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How Koku Anyidoho’s father, 457 Ghanaian soldiers stayed to save over 30,000 lives during Rwanda genocide



On April 6, 1994, a plane carrying Rwandan President, Juvénal Habyarimana and Burundi’s president, Cyprien Ntaryamira, was shot down as it prepared to land in Kigali.

According to reports, everyone on board the plane died.

People attributed the demise of the two Hutu presidents to the genocide attacks that happened in Rwanda in 1994.

Roadblocks after the shooting of Rwandan President

Narrating what transpired at the time on Citi TV’S Foot Print programme and monitored by GhanaWeb, Retired Army General, Major-General Henry Kwami Anyidoho said he and his team had to ply a different route to the military headquarters as all roads from the airport to the venue were blocked.

He noted that he was appointed the Contingent Commander – the officer in charge of looking after all Ghanaians on the field, including military observers and battalions he commanded at the time.

Getting a call from New York and withdrawal of troops

Former Major-General Henry Kwami Anyidoho noted that he received a call from New York directing for the withdrawal of troops from the mission.

The mass killing of people in Rwanda, he said, led to the withdrawal of Bangladesh and Belgium military men.

He also noted that 10 Belgium soldiers lost their lives in the genocide killings.

“There were three battalions in the mission, one from Belgium, one from Bangladesh and one from Ghana. The Bangladesh and Belgium battalions quickly decided to leave the mission because of killings and they had murdered 10 of the Belgium soldiers very early morning of the 7th. These were troops that were guarding the Prime Minister’s house,” he said.

“I received a call from New York that the way the fighting was ongoing and our tops were not yielding any results so they were planning on withdrawing so I answered the person who spoke to me from New York and said who are you to close the mission. People are dying here. Do you mean we are going to abandon the mission and the people of Rwanda? No, this is not right.”

Ghanaian soldiers are staying to save lives

He responded to inform the caller that Ghanaian soldiers were not retreating though he was not in the position to do so.

According to him, he quickly placed a call to tell whoever was in charge of the decision he took amidst the mass killings, including military men in Rwanda.

“…We are not going anywhere. By then, I had not sought for permission from home at all but I assured him…. So I did and told them we were going to stay because the other two battalions were going and if we were to leave, they were just going to slaughter everybody. Fortunately, we got the approval back.” he said in the interview monitored by GhanaWeb.

Witnessing the rate at which people were dying, he took the decision to ensure Ghanaian soldiers stayed to complete the task of saving lives before they returned home – Ghana.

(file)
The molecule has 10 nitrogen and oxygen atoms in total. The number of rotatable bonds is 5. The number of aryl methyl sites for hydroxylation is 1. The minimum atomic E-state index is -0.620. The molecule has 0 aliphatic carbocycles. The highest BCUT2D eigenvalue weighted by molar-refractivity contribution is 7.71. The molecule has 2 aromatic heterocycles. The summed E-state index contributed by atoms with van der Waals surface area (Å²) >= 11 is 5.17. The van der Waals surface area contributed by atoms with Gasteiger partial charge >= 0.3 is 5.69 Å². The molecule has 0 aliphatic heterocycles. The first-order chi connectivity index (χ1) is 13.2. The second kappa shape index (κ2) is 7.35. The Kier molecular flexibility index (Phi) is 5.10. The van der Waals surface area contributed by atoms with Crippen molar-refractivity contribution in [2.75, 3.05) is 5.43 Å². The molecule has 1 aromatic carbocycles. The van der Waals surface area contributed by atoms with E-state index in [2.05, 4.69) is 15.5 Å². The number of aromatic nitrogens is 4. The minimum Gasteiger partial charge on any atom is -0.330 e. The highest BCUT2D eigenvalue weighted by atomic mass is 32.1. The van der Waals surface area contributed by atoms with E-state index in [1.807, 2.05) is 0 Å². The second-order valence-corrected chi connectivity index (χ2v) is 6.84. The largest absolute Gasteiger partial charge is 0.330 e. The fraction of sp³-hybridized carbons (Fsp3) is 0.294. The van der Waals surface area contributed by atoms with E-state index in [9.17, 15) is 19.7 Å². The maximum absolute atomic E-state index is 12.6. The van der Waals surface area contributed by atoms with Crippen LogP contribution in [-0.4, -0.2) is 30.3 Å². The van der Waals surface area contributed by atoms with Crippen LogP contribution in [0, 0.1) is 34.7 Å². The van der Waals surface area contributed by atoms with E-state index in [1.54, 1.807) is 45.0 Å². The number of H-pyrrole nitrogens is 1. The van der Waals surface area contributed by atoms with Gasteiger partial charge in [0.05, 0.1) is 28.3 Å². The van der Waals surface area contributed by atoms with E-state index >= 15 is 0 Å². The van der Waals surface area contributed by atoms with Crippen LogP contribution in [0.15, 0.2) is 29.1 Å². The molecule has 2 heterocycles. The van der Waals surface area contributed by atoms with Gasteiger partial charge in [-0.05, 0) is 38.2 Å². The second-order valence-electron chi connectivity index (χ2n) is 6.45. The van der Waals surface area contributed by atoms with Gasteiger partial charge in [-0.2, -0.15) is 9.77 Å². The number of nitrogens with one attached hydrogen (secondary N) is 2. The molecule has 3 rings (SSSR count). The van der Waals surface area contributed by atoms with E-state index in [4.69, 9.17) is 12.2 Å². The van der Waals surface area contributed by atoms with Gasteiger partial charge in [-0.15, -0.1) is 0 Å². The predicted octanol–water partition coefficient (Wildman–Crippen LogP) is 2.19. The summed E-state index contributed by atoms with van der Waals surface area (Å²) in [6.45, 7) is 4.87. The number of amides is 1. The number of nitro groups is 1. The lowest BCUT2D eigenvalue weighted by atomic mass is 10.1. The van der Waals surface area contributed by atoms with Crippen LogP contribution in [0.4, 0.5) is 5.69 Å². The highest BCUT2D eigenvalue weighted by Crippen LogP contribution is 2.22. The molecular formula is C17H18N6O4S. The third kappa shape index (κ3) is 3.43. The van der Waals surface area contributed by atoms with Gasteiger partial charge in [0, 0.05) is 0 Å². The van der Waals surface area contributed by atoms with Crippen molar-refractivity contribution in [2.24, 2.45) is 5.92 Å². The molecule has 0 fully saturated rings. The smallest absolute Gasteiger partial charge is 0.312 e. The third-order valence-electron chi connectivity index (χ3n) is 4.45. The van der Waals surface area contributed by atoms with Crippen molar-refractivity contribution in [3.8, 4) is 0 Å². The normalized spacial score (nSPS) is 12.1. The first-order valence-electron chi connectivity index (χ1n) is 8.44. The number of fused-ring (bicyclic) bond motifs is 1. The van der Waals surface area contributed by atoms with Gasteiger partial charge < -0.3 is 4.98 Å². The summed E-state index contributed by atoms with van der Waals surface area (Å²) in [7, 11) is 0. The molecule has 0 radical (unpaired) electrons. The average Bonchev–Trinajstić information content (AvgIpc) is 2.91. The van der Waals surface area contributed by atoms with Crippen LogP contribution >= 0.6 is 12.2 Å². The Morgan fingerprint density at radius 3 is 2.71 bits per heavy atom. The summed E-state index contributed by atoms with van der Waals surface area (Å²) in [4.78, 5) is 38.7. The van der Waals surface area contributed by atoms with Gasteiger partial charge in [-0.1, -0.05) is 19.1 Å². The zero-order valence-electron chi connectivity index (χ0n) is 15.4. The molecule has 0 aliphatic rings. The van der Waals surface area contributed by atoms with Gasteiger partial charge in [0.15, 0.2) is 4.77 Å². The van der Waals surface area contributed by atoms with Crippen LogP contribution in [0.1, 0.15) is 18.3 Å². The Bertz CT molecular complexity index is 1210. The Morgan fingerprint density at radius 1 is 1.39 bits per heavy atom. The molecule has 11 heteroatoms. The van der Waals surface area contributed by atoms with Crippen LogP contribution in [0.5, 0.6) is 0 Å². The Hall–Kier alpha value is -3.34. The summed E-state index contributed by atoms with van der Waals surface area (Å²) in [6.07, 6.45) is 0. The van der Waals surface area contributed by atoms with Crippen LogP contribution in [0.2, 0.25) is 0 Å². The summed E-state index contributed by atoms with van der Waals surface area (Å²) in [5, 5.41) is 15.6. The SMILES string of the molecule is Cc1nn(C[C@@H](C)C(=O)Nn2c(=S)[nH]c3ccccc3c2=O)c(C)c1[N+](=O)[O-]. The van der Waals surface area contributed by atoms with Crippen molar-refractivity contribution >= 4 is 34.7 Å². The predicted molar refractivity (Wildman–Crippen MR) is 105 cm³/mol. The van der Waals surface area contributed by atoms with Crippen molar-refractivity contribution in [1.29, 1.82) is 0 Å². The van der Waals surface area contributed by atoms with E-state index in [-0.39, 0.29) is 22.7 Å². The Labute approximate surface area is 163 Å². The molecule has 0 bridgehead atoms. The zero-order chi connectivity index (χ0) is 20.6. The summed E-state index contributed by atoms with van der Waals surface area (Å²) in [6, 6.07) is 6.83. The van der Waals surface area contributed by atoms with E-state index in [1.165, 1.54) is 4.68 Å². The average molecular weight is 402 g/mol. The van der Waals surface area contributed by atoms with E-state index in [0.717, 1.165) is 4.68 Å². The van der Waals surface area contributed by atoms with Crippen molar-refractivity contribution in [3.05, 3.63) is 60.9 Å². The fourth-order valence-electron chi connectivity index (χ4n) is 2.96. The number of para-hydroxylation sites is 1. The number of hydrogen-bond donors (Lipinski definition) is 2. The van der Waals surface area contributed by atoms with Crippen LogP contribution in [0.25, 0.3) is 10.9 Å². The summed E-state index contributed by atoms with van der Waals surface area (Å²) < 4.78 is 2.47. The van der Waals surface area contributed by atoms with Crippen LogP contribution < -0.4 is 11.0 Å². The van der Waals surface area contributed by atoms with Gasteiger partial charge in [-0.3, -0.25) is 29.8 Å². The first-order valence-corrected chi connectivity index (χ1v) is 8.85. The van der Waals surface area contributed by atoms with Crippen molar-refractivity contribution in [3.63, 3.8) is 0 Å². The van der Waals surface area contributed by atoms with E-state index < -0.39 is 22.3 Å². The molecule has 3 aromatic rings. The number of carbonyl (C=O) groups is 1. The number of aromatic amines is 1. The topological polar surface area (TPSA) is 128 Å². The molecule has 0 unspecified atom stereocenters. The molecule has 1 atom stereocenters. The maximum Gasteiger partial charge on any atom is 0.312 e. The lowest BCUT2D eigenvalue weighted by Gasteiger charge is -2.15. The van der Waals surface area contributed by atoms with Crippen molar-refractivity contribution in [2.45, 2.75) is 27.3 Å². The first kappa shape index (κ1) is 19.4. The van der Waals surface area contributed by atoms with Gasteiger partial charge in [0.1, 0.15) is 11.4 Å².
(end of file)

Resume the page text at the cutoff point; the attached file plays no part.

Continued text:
He said inasmuch as these Ghanaian soldiers were at the forefront and had their lives more exposed, the peacekeeping mission neended to end successfully.

The Ghanaian troops were in the military zone between the government forces and Rwandanis Patriotic Army, he pointed out.

Though some men died while on the peacekeeping mission, others survived and returned to Ghana.

Former Major-General Henry Kwami Anyidoho noted that the wreckage of the plane was found in the deceased’s presidential house and up to date, no one knows how that happened.

UN reduces the number of soldiers on Rwanda mission

As many military men lost their lives in the bid to save others, the United Nations withdrew the number of soldiers on the mission.

The action, Mr Anyidoho felt was wrong as that was the time they needed reinforcement.

He stated that the UN wanted to cut the number of soldiers operating at 212 but the Ghanaian contingents kept about 458 officers to stay on the battlefield.

“They wanted to reduce the number to 212 but we kept the number to about 458,” he said.

Relationship with Rwandan government

The Rwandan government, he said have been forever grateful to Ghana for their support to save lives in April 6, 1994.

“They thought that without Ghana, things could have been worse,” the ex-Major-General said.


According to, during the 1994 Rwandan genocide, members of the Hutu ethnic – majority in the east-central African nation of Rwanda murdered as many as 800,000 people, mostly of the Tutsi minority.

Started by Hutu nationalists in the capital of Kigali, the genocide spread throughout the country.

By the time the Tutsi-led Rwandese Patriotic Front gained control of the country through a military offensive in early July, hundreds of thousands of Rwandans were dead.

About 2 million Rwandans fled the country during and immediately after the genocide.



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